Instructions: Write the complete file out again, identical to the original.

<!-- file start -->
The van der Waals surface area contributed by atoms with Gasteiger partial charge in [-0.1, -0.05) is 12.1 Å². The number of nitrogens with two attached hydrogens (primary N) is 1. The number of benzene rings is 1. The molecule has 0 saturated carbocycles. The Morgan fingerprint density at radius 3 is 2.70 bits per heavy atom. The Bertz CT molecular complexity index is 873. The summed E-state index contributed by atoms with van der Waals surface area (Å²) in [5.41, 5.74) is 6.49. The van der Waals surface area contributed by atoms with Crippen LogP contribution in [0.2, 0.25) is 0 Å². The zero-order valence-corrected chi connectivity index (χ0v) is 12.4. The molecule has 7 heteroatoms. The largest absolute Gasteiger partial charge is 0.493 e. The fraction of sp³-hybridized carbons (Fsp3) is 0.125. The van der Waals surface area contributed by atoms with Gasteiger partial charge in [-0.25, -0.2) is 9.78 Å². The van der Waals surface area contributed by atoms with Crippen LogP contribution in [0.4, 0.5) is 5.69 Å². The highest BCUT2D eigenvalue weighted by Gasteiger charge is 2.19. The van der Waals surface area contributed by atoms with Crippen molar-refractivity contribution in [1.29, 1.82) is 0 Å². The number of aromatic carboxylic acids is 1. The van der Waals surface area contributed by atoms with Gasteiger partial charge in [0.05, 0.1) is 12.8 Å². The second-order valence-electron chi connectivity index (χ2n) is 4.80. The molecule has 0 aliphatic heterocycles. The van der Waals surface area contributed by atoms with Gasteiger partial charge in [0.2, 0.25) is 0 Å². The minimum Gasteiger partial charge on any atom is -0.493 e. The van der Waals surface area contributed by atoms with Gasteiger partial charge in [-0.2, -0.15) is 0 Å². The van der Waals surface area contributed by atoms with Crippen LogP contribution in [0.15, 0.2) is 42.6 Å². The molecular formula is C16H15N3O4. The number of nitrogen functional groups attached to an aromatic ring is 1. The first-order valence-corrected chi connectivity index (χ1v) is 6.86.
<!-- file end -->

The van der Waals surface area contributed by atoms with Gasteiger partial charge in [-0.1, -0.05) is 12.1 Å². The number of nitrogens with two attached hydrogens (primary N) is 1. The number of benzene rings is 1. The molecule has 0 saturated carbocycles. The Morgan fingerprint density at radius 3 is 2.70 bits per heavy atom. The Bertz CT molecular complexity index is 873. The summed E-state index contributed by atoms with van der Waals surface area (Å²) in [5.41, 5.74) is 6.49. The van der Waals surface area contributed by atoms with Crippen LogP contribution in [0.2, 0.25) is 0 Å². The zero-order valence-corrected chi connectivity index (χ0v) is 12.4. The molecule has 7 heteroatoms. The largest absolute Gasteiger partial charge is 0.493 e. The fraction of sp³-hybridized carbons (Fsp3) is 0.125. The van der Waals surface area contributed by atoms with Gasteiger partial charge in [-0.25, -0.2) is 9.78 Å². The van der Waals surface area contributed by atoms with Crippen LogP contribution in [0.4, 0.5) is 5.69 Å². The highest BCUT2D eigenvalue weighted by Gasteiger charge is 2.19. The van der Waals surface area contributed by atoms with Crippen molar-refractivity contribution in [1.29, 1.82) is 0 Å². The number of aromatic carboxylic acids is 1. The van der Waals surface area contributed by atoms with Gasteiger partial charge in [0.05, 0.1) is 12.8 Å². The second-order valence-electron chi connectivity index (χ2n) is 4.80. The molecule has 0 aliphatic heterocycles. The van der Waals surface area contributed by atoms with Gasteiger partial charge in [0.2, 0.25) is 0 Å². The minimum Gasteiger partial charge on any atom is -0.493 e. The van der Waals surface area contributed by atoms with Gasteiger partial charge in [-0.2, -0.15) is 0 Å². The van der Waals surface area contributed by atoms with Crippen LogP contribution in [0.15, 0.2) is 42.6 Å². The molecular formula is C16H15N3O4. The number of nitrogen functional groups attached to an aromatic ring is 1. The first-order valence-corrected chi connectivity index (χ1v) is 6.86.